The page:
It used to be an advertising mantra. ¶ Everybody wanted – no, demanded – a new “Christie for Christmas.”
Decade after decade, Agatha Christie churned out book after book, producing at least one for holiday giving each year, and sometimes a second book during the course of the year, as well. ¶ The Queen of Crime was nothing if not productive.
She produced 84 mystery novels in all, many featuring her iconic detective characters, Hercule Poirot and Miss Jane Marple. Besides that, she also wrote plays, short-story collections, memoirs, essays, poetry, letters and critical works. ¶ “I regard my work,” Christie once wrote, “as of no importance. I’ve been out simply to entertain.” ¶ And that she has, and continues to do. In fact, Christie is trendier than ever. ¶ Now, 36 years after her death, and 92 years after she published her first detective novel, readers can once again mark their lists for Santa with a few titles by – or about – the talented woman who, many say, was the most-published author in the world, behind the Bible and Shakespeare. ¶ A slew of new Christie titles has poured onto bookstore shelves during the past year. ¶ Some of Christie’s own writings – including some of her most personal works – are available in fresh paperback editions. ¶ And some interesting books about Christie and her methods are also available. ¶ Treat yourself – or the mystery fan on your list – to a “Christie Christmas.”
“The Grand Tour: Around the World With the Queen of Mystery,” edited by Mathew Prichard. Harper. $30, 376 pages.
This new hardcover volume, edited by Christie’s only grandchild, Mathew Prichard, presents a visual and literary feast for fans of the legendary novelist. It contains never-before-published letters and photographs related to Christie’s travels around the world – or, at least the British Empire – in 1922.
Christie made the extensive journey with her first husband, Archie Christie. The marriage ended after he left her for another woman. (This bad period in the author’s life was when Christie had her famous “disappearance,” an interlude after which she turned up in a hotel registered under a false name. She wrote “The Mystery of the Blue Train” during this time in her life – and always hated the book.)
Christie’s second marriage, to archaeologist Max Mallowan, was happy and successful and lasted until the author’s death in 1976 at age 85.
“The Grand Tour” contains Christie’s letters from her trip, many of which were sent back home to her family. The book also includes Christie’s own photographs, postcards and memorabilia.
“Agatha Christie: An Autobiography,” by Agatha Christie. William Morrow. $19, 542 pages.
Here we have, fresh for this fall, a new paperback edition of the autobiography that Christie was known to have worked on over a 15-year period toward the end of her life.
This book was originally published in the United States in 1977. The new softcover edition includes an introduction by Prichard, Christie’s grandson, and also photographs in both black-and-white and color.
Christie kept mum about many of the details of her personal life – including the break-up of her first marriage – for much of her career. This singular book offers her take on her life, including insights into how she began writing fiction (she was sick in bed one day; her mother handed her a notebook) and how she created some of her more memorable plots and characters.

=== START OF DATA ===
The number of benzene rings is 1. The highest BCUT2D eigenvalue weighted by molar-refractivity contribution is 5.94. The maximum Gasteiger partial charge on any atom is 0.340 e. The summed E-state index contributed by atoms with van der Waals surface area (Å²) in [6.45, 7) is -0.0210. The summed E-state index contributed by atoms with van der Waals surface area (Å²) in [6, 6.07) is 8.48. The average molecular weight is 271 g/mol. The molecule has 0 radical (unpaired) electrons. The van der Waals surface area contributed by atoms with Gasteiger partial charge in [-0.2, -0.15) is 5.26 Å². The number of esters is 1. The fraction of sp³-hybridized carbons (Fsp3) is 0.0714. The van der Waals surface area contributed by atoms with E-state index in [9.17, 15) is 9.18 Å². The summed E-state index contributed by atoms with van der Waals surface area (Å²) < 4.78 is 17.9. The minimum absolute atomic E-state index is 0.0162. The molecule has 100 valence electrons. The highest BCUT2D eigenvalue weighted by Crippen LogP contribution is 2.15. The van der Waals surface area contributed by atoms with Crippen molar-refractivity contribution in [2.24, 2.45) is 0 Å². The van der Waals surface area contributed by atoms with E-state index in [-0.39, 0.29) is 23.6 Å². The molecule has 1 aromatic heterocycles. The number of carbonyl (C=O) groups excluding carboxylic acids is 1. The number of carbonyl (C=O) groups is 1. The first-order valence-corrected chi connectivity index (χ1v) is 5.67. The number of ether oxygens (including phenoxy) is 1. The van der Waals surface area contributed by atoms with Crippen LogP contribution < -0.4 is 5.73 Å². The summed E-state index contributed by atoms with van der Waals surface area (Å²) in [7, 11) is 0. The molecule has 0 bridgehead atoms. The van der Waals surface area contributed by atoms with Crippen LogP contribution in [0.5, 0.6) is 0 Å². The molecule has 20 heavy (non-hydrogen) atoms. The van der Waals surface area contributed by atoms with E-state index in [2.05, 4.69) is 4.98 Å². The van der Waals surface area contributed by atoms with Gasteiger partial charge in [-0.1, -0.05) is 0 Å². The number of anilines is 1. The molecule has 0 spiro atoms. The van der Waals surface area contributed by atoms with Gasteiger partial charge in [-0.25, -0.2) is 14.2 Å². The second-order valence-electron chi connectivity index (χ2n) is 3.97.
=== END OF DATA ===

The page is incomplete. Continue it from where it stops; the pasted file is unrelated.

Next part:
For instance, she tells us how she got the idea for the ingenious solution to “The Murder of Roger Ackroyd,” which caused great controversy at the time of its publication for the trickiness of its conclusion.
Most enjoyable about this book is the chance to immerse fully in Christie’s trademark literary style: conversational, warm, charming, witty. A delight.
“Agatha Christie: Murder in the Making,” by John Curran. William Morrow. $17, 430 pages.
Here is a treat for aspiring writers and Christie enthusiasts alike.
In this book, new in softcover this fall, noted Christie expert John Curran continues the excavation project he began in his prize-winning previous book, “Agatha Christie’s Secret Notebooks.”
Curran writes about stumbling onto a trove of 73 of Christie’s old literary notebooks, stored in a cardboard box in her former home in England.
In these notebooks, Curran realized, were vast insights into how Christie produced her voluminous oeuvre of mystery stories. The notebooks reveal how Christie brainstormed ideas, developed characters and plotlines, schemed out solutions, and constantly worked at the craft at which she was considered a master.
Best yet, this book contains some never-before-seen material, including an early short story, and a “missing” chapter from one of Christie’s novels.
“Come, Tell Me How You Live,” by Agatha Christie. William Morrow. $14, 205 pages.
This thoroughly delightful book, written by Christie during her second marriage, is also out this year in a new paperback edition.
Christie spent time with Mallowan, a well-regarded archaeologist who was 14 years younger than she was, on his archaeological digs after their marriage in 1930.
She traveled with him to the Middle East, and during these trips she worked at the tasks of the scientists on the dig, finding and cleaning and sorting specimens, observing the landscape and scenery, and conversing with the locals.
Christie’s tales of her experiences on these 1930s expeditions are fresh and funny and unexpected.
She called this book “small beer,” and maybe in her eyes it was.
To us, it remains a charming story of work, travel and marriage.
On the Web: A terrific and comprehensive website on Agatha Christie and her works can be found at www.agathachristie.com